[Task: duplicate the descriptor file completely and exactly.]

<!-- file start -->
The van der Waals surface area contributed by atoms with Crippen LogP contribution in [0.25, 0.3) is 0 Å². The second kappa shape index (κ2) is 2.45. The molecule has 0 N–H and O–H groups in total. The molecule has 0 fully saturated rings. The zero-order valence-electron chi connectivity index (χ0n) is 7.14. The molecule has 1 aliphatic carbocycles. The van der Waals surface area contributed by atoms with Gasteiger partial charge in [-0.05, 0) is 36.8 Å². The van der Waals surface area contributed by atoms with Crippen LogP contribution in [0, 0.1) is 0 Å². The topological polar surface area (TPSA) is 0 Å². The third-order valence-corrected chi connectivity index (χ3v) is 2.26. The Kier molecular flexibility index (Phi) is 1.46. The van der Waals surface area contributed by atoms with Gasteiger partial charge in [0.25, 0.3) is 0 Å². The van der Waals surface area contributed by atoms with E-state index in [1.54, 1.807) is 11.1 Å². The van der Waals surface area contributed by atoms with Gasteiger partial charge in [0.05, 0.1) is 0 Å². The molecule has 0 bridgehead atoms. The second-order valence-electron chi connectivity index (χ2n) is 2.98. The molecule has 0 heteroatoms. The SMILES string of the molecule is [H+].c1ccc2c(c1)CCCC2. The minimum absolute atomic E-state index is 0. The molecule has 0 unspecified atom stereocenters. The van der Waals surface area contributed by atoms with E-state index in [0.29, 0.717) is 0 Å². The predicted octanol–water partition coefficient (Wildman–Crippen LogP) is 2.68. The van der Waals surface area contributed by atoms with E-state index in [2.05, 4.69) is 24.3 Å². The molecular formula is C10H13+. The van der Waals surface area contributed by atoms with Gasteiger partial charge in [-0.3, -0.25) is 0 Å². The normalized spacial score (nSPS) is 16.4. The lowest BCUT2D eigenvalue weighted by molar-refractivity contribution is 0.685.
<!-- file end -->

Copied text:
The van der Waals surface area contributed by atoms with Crippen LogP contribution in [0.25, 0.3) is 0 Å². The second kappa shape index (κ2) is 2.45. The molecule has 0 N–H and O–H groups in total. The molecule has 0 fully saturated rings. The zero-order valence-electron chi connectivity index (χ0n) is 7.14. The molecule has 1 aliphatic carbocycles. The van der Waals surface area contributed by atoms with Gasteiger partial charge in [-0.05, 0) is 36.8 Å². The van der Waals surface area contributed by atoms with Crippen LogP contribution in [0, 0.1) is 0 Å². The topological polar surface area (TPSA) is 0 Å². The third-order valence-corrected chi connectivity index (χ3v) is 2.26. The Kier molecular flexibility index (Phi) is 1.46. The van der Waals surface area contributed by atoms with Gasteiger partial charge in [0.25, 0.3) is 0 Å². The van der Waals surface area contributed by atoms with E-state index in [1.54, 1.807) is 11.1 Å². The van der Waals surface area contributed by atoms with Gasteiger partial charge in [0.05, 0.1) is 0 Å². The molecule has 0 bridgehead atoms. The second-order valence-electron chi connectivity index (χ2n) is 2.98. The molecule has 0 heteroatoms. The SMILES string of the molecule is [H+].c1ccc2c(c1)CCCC2. The minimum absolute atomic E-state index is 0. The molecule has 0 unspecified atom stereocenters. The van der Waals surface area contributed by atoms with E-state index in [0.29, 0.717) is 0 Å². The predicted octanol–water partition coefficient (Wildman–Crippen LogP) is 2.68. The van der Waals surface area contributed by atoms with E-state index in [2.05, 4.69) is 24.3 Å². The molecular formula is C10H13+. The van der Waals surface area contributed by atoms with Gasteiger partial charge in [-0.3, -0.25) is 0 Å². The normalized spacial score (nSPS) is 16.4. The lowest BCUT2D eigenvalue weighted by molar-refractivity contribution is 0.685.